Just One of Those Things
The Chinese have a saying:
"Dangerous enemies will meet again in narrow streets."
.......The way I remember it, business was slow that November. Carl von Ossietzky won the Nobel Peace Prize and everyone was learning to Rumba. We were between World Wars and the Pinkertons over on Euclid Street were catching all the fast balls. When the royal summons came I was engaged in rubber band warfare with Mike Mosley and Stan Stannislaus. Since I was getting the worst of it, it was a relief when Miss Appleby, the office manager, showed up.
......."Mr. Brannigan wants to see you in his office," she announced. I came out from behind the file cabinets pretending that I had actually been doing some filing while Stanni and Mosley shuffled papers and opened and shut drawers and cleared their throats noisily. Miss Appleby was unamused. A rubber band hit me on the keister on my way out the door.
.......The boss was on the phone when I poked my head in his office. He nodded towards a chair and I sat down and straightened my skirt over my dusty knees; Miss Appleby must have stopped the cleaning crew beatings.
.......Plain and functional, Brannigan matched the office like a coordinated accessory. He was about forty, tall and lean and pale. He wore horn-rim glasses that disguised the color of his eyes. Or maybe they didn't have a color. Everything else about him, from his hair to his voice, was colorless, why not his eyes?
.......Mr. B. concluded his phone call and got right down to business. "I've got a job for you, Kelly, if you think you can tear yourself away from the funny papers."
.......That crack was because he'd caught me reading Black Mask magazine at my desk a few days earlier. He hadn't said anything at the time, but I should have known he wouldn't forget. Him and the Elephant Child.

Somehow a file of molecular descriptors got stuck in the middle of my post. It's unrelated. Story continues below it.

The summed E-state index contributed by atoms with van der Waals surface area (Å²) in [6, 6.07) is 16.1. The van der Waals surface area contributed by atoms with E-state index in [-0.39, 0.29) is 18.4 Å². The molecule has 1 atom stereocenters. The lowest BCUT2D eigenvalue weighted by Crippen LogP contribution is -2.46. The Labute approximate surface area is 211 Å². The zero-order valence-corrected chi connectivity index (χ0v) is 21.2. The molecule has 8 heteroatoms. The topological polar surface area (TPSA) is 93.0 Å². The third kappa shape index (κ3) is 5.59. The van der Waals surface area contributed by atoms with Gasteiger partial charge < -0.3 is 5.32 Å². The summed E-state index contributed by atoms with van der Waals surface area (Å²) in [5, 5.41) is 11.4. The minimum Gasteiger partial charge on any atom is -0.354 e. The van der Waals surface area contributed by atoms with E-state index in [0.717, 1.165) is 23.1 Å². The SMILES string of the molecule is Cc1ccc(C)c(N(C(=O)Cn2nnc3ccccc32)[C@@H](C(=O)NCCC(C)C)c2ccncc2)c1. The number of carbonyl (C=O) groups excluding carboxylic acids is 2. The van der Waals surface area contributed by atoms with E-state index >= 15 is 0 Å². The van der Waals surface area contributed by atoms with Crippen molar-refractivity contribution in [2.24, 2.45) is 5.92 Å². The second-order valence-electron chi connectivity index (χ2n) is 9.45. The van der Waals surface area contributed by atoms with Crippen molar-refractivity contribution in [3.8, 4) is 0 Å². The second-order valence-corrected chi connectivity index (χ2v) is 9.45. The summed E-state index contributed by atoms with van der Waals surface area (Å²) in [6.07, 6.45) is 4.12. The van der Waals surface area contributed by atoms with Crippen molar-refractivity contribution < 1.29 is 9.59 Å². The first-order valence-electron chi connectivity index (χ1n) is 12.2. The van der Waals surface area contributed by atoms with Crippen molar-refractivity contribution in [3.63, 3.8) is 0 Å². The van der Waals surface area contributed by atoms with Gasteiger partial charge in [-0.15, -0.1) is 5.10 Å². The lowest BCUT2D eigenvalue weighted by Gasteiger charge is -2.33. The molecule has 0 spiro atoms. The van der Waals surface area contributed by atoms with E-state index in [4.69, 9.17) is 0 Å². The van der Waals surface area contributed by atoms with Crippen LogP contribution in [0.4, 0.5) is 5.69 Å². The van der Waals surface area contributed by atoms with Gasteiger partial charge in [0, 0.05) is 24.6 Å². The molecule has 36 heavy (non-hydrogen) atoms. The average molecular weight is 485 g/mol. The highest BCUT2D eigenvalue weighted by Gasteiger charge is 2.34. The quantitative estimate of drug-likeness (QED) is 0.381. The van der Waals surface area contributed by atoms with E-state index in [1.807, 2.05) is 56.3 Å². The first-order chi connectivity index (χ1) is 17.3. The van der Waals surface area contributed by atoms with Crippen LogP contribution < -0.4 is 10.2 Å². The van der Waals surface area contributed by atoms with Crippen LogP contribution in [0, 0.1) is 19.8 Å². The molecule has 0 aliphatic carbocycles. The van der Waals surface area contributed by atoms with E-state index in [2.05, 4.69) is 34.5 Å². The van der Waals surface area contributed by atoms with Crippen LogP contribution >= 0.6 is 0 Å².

......."You'd be surprised, Mr. B.," I said. "Some of those Black Mask boys know their stuff."
.......He just gave me one of those long, level looks.
.......The scuttlebutt is that it used to be impossible to tell Mr. B. from a genuine human being. That was before Mrs. B. ran off with David Parker. Back in the days when the sign on the front door read Parker and Brannigan Investigations; before my time.
......."Have you ever heard of Millicent Hurlburt?"
......."The society matron? Sure."
......."She has a son. Jack. He's getting married."
.......I tried to look like I knew where this was leading. The boss was being uncharacteristically mysterious.
......."And Jack Hurlburt requires our services?"
.......Mr. B. tapped his pen against the ink blotter as though calling his thoughts to order. "Hurlburt will explain the situation to you," he said. "I'll say only that I believe this case calls fora woman's touch."
.......I knew he wasn't kidding because he has no sense of humor, but I held my hand out like I was admiring my nails - or my woman's touch...
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by Diana Killian, exceopt where otherwise noted.